A copy of the FDA’s emergency use authorization will be provided at the appointment, as well as a vaccine information sheet (VIS), as soon as it’s available.
If you experience common side effects from the vaccine, it’s still necessary to receive the second dose for the vaccine to be effective.
If you have severe allergies and/or have experienced an allergic reaction to a vaccine in the past, talk with your doctor about the ingredients of this vaccine and whether the COVID-19 vaccine is safe for you.
3. Is it safe to get the vaccine while pregnant or breastfeeding/nursing?
The manufacturers that are testing the vaccines in clinical trials have so far not included pregnant women or women who are breastfeeding, so there are currently no data available to inform vaccine-associated risks in pregnancy, on the breastfed infant, or with milk production/excretion. However...
- There is nothing to indicate that the vaccine is unsafe for pregnant people at this time.
- Developmental and reproductive toxicity (DART) studies are ongoing, and vaccine studies in pregnant individuals are planned.
The American College of Obstetricians and Gynecologists recommends that COVID-19 vaccines should not be withheld from pregnant and lactating individuals who meet criteria for vaccination based on ACIP-recommended priority groups, such as health care personnel.
A conversation with your health care provider based on your personal situation and COVID-19 risk factors may help you make a decision in your individual situation.
At Ohio State vaccination sites, pregnancy testing is available free of charge for people who are considering the vaccine and are capable of becoming pregnant.
4. I already had COVID-19. Should I get the vaccine? Should I wait to get it?
It’s still recommended that you get a COVID-19 vaccine even if you’ve had COVID-19. That’s because research so far shows that the antibodies produced after someone gets COVID-19 (what we call “natural immunity”) are fewer than those the body produces after getting a vaccine.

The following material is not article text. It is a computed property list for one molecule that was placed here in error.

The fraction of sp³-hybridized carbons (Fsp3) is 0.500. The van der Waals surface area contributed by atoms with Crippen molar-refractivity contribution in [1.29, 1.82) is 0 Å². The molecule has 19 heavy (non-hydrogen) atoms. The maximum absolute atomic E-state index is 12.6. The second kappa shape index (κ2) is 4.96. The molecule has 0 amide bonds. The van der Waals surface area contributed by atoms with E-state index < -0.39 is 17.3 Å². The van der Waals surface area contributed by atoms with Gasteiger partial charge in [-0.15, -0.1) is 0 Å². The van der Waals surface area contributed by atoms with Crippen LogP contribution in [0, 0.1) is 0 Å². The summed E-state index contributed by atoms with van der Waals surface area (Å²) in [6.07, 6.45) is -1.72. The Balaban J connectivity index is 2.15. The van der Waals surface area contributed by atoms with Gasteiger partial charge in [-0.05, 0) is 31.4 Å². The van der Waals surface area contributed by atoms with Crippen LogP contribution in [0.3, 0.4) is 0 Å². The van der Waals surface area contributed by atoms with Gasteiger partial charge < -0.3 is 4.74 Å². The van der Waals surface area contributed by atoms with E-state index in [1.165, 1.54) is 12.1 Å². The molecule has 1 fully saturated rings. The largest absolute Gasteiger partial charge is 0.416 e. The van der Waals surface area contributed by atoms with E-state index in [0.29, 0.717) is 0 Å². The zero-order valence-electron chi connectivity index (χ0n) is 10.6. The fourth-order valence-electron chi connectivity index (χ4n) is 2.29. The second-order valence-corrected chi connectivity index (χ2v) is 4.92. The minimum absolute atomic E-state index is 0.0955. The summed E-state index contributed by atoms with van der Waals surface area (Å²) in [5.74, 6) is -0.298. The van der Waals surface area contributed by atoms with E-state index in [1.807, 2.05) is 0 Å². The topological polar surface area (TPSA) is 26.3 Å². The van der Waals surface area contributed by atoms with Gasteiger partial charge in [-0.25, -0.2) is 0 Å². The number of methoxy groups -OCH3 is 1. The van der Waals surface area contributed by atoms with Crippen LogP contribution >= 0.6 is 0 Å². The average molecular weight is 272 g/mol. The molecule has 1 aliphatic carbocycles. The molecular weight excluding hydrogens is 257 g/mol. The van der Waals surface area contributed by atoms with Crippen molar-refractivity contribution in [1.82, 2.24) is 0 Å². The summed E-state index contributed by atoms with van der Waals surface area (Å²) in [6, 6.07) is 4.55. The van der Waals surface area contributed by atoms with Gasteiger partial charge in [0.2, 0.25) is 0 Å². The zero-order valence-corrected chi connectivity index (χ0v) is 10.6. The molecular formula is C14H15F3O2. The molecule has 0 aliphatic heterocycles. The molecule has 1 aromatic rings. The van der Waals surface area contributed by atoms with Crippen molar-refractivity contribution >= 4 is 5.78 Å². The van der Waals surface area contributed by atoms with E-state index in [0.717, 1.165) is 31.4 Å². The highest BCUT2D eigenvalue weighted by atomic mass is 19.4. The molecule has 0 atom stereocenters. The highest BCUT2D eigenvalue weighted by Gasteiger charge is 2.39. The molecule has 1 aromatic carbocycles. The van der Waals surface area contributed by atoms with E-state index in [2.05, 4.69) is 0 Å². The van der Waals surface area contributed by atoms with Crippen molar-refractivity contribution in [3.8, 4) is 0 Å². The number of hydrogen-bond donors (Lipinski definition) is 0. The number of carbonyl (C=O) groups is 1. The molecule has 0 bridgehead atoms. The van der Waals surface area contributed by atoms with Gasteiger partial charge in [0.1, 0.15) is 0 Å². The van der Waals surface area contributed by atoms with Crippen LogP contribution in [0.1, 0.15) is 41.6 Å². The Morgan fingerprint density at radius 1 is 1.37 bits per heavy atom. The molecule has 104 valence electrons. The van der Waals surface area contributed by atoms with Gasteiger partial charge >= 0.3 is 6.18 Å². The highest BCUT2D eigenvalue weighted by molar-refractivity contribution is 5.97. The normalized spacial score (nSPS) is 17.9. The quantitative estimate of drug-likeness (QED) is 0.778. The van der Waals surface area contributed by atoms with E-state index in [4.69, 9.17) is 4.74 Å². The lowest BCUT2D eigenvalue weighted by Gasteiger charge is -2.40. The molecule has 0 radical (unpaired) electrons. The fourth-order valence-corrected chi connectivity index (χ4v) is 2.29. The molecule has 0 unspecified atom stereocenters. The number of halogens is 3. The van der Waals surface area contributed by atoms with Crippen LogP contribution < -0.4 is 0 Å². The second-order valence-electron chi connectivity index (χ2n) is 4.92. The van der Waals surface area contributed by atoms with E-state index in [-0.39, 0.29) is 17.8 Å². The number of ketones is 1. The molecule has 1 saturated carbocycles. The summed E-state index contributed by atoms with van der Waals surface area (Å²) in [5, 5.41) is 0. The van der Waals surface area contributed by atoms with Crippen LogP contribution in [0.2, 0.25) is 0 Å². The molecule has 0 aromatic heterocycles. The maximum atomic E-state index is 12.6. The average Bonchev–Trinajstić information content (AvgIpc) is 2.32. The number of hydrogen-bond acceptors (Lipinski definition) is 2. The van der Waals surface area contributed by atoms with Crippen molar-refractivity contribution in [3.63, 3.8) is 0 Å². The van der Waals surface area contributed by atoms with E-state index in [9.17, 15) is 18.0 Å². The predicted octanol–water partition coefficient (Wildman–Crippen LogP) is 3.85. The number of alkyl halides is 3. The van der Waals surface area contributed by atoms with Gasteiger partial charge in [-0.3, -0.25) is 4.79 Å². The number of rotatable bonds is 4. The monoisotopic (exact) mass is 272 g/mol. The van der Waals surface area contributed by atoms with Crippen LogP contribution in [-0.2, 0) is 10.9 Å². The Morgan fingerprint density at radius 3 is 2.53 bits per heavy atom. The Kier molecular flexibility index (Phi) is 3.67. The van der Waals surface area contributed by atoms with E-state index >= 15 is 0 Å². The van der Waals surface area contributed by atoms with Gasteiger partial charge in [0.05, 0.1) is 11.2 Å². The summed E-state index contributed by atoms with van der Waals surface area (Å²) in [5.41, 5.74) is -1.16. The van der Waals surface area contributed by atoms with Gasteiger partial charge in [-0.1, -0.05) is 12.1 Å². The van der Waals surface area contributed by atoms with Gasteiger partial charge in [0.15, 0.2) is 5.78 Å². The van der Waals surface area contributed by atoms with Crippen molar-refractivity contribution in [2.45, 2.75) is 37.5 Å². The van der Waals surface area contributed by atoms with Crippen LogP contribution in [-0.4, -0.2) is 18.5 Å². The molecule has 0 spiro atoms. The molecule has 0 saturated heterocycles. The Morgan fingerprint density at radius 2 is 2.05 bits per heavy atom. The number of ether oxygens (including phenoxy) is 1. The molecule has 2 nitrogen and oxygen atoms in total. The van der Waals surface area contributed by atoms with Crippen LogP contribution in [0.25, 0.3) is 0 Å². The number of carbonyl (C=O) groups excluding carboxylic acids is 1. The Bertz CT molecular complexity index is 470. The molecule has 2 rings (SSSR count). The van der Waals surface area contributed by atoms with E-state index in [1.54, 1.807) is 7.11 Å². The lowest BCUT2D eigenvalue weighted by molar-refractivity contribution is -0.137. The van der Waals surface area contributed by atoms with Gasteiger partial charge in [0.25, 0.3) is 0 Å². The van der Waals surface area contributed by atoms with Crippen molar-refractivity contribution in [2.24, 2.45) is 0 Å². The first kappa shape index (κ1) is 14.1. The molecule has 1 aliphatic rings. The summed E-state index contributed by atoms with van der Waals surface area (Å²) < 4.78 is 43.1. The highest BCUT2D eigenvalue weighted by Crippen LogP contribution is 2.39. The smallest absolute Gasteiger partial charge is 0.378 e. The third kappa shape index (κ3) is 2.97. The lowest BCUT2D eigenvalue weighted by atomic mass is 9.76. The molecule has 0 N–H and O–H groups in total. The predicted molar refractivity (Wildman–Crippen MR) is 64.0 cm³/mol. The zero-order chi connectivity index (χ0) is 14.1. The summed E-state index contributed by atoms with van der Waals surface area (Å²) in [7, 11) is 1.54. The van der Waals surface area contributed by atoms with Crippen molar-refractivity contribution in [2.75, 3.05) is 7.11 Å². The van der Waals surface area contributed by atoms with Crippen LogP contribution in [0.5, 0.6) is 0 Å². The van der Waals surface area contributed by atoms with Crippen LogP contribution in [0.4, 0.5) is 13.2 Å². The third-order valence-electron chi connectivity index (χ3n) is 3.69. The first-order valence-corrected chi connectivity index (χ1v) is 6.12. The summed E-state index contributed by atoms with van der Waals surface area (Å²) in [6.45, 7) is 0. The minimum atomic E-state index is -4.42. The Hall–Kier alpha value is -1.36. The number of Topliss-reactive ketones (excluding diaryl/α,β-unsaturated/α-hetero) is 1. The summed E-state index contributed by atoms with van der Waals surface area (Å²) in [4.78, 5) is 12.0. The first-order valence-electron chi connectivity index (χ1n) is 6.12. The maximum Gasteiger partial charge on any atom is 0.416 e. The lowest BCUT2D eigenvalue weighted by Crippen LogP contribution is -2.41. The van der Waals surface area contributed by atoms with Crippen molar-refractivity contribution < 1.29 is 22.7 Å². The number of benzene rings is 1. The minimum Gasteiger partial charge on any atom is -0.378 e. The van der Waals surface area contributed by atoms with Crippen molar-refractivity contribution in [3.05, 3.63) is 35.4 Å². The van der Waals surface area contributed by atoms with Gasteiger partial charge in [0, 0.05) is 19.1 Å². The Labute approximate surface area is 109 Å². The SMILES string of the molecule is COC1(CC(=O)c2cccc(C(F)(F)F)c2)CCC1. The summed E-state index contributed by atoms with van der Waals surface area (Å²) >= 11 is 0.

If you are currently quarantined because of COVID-19 or COVID-19 exposure, you should wait until after the quarantine period to receive your vaccine.
In this blog post, Ohio State infectious disease specialist Carlos Malvestutto, MD, explains more about how this works.
5. COVID-19 vaccines were developed in record time. Are they safe?
It’s important to note that while the currently available COVID-19 vaccines were developed faster than ever, the mRNA vaccine technology template that they use has been studied and refined for decades. You can learn more about how mRNA vaccines work in this blog post.
The vaccines also are deemed safe based on a rigorous evaluation of currently available scientific evidence. If the available scientific evidence changes or if new information becomes available, the authorization for its use can be adapted.
The Pfizer vaccine study enrolled 43,538 participants, with 42% having diverse ethnic backgrounds. No serious safety concerns were observed. The only Grade 3 (severe) adverse events greater than or equal to 2% in frequency were fatigue (3.8%) and headache (2%).
The Moderna vaccine study enrolled 30,000 participants, with 37% having diverse backgrounds. No serious safety concerns were observed. The majority of adverse events were mild or moderate in severity. Grade 3 (severe) events included injection site pain (2.7%), fatigue (9.7%), muscle pain or soreness (8.9%), joint pain (5.2%), headache (4.5%), pain (4.1%) and redness at the injection site (2%).
All vaccine trials have scheduled monitoring reviews, typically by an independent group known as a Data and Safety Monitoring Board, which routinely assesses safety or can be convened quickly to review any unanticipated adverse events.